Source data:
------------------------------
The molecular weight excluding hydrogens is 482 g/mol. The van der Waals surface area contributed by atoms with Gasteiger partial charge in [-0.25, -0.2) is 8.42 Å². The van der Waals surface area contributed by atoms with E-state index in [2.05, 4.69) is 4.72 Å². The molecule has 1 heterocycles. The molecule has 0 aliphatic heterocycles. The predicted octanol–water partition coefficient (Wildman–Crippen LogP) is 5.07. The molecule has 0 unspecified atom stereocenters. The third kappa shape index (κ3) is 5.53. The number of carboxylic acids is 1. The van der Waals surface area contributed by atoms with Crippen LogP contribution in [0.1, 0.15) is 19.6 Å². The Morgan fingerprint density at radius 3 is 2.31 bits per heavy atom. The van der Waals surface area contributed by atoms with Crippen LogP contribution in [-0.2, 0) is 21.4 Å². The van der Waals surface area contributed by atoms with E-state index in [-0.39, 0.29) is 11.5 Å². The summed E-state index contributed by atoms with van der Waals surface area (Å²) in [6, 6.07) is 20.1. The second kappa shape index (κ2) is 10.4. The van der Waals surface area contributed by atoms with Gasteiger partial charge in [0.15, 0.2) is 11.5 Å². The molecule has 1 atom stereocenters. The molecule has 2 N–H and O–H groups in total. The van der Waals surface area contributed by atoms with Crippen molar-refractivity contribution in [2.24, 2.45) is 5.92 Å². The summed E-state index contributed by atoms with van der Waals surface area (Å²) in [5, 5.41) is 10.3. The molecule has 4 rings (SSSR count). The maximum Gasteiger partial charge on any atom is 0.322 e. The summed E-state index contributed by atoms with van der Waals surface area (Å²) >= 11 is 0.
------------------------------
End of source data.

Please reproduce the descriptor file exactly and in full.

The molecular weight excluding hydrogens is 482 g/mol. The van der Waals surface area contributed by atoms with Gasteiger partial charge in [-0.25, -0.2) is 8.42 Å². The van der Waals surface area contributed by atoms with E-state index in [2.05, 4.69) is 4.72 Å². The molecule has 1 heterocycles. The molecule has 0 aliphatic heterocycles. The predicted octanol–water partition coefficient (Wildman–Crippen LogP) is 5.07. The molecule has 0 unspecified atom stereocenters. The third kappa shape index (κ3) is 5.53. The number of carboxylic acids is 1. The van der Waals surface area contributed by atoms with Crippen LogP contribution in [0.1, 0.15) is 19.6 Å². The Morgan fingerprint density at radius 3 is 2.31 bits per heavy atom. The van der Waals surface area contributed by atoms with Crippen LogP contribution in [-0.2, 0) is 21.4 Å². The van der Waals surface area contributed by atoms with E-state index in [-0.39, 0.29) is 11.5 Å². The summed E-state index contributed by atoms with van der Waals surface area (Å²) in [6, 6.07) is 20.1. The second kappa shape index (κ2) is 10.4. The van der Waals surface area contributed by atoms with Gasteiger partial charge in [0.15, 0.2) is 11.5 Å². The molecule has 1 atom stereocenters. The molecule has 2 N–H and O–H groups in total. The van der Waals surface area contributed by atoms with Crippen molar-refractivity contribution in [2.24, 2.45) is 5.92 Å². The summed E-state index contributed by atoms with van der Waals surface area (Å²) in [5, 5.41) is 10.3. The molecule has 4 rings (SSSR count). The maximum Gasteiger partial charge on any atom is 0.322 e. The summed E-state index contributed by atoms with van der Waals surface area (Å²) >= 11 is 0.